“We are not strong enough to assimilate races so alien from us in their habits … We are afraid they will swamp our civilization as such”. – Nanaimo Free Press, 1914

A White Man’s Province examines how British Columbians changed their attitudes towards Asian immigrants from one of toleration in colonial times to vigorous hostility by the turn of the century and describes how politicians responded to popular cries to halt Asian immigration and restrict Asian activities in the province.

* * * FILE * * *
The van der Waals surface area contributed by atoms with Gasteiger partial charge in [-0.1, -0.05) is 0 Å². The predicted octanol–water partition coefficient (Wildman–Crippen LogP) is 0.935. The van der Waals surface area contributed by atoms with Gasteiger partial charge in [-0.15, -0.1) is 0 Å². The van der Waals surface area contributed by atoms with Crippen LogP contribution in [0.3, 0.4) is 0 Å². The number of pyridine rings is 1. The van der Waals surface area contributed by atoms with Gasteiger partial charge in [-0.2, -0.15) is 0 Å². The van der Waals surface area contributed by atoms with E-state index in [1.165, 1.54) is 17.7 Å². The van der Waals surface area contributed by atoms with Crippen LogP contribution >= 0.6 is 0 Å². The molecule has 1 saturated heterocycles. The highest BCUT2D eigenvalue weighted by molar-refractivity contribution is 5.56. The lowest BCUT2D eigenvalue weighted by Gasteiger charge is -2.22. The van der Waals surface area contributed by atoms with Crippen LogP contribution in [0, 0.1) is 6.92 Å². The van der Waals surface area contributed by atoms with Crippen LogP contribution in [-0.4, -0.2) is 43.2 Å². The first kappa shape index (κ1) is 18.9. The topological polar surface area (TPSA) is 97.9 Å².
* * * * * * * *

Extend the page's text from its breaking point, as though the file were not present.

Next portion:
Drawing on almost every newspaper and magazine report published in the province before 1914, and on government records and private manuscripts, Roy has produced a revealing historical account of the complex basis of racism in British Columbia and of the contribution made to the province in these early years by its Chinese and Japanese residents.

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